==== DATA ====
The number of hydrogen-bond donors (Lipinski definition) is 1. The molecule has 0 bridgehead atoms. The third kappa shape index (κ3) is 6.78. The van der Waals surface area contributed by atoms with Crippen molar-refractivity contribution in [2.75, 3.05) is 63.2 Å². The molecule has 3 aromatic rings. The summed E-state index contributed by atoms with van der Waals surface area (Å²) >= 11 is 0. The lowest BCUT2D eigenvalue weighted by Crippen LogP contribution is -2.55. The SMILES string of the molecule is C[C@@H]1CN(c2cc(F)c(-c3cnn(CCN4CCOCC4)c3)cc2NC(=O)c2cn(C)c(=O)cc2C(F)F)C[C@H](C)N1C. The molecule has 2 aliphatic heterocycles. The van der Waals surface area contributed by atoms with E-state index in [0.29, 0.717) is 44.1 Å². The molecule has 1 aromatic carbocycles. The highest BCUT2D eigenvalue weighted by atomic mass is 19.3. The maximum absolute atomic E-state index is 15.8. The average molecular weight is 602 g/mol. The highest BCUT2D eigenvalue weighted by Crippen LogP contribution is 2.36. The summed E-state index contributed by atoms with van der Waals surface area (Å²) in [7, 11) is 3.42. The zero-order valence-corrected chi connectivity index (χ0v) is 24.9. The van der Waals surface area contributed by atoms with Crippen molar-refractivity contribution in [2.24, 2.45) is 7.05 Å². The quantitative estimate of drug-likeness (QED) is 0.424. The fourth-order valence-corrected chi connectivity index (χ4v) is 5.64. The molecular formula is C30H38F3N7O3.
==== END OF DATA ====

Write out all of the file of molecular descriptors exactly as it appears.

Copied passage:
The number of hydrogen-bond donors (Lipinski definition) is 1. The molecule has 0 bridgehead atoms. The third kappa shape index (κ3) is 6.78. The van der Waals surface area contributed by atoms with Crippen molar-refractivity contribution in [2.75, 3.05) is 63.2 Å². The molecule has 3 aromatic rings. The summed E-state index contributed by atoms with van der Waals surface area (Å²) >= 11 is 0. The lowest BCUT2D eigenvalue weighted by Crippen LogP contribution is -2.55. The SMILES string of the molecule is C[C@@H]1CN(c2cc(F)c(-c3cnn(CCN4CCOCC4)c3)cc2NC(=O)c2cn(C)c(=O)cc2C(F)F)C[C@H](C)N1C. The molecule has 2 aliphatic heterocycles. The van der Waals surface area contributed by atoms with E-state index in [0.29, 0.717) is 44.1 Å². The molecule has 1 aromatic carbocycles. The highest BCUT2D eigenvalue weighted by atomic mass is 19.3. The maximum absolute atomic E-state index is 15.8. The average molecular weight is 602 g/mol. The highest BCUT2D eigenvalue weighted by Crippen LogP contribution is 2.36. The summed E-state index contributed by atoms with van der Waals surface area (Å²) in [7, 11) is 3.42. The zero-order valence-corrected chi connectivity index (χ0v) is 24.9. The van der Waals surface area contributed by atoms with Crippen molar-refractivity contribution in [2.24, 2.45) is 7.05 Å². The quantitative estimate of drug-likeness (QED) is 0.424. The fourth-order valence-corrected chi connectivity index (χ4v) is 5.64. The molecular formula is C30H38F3N7O3.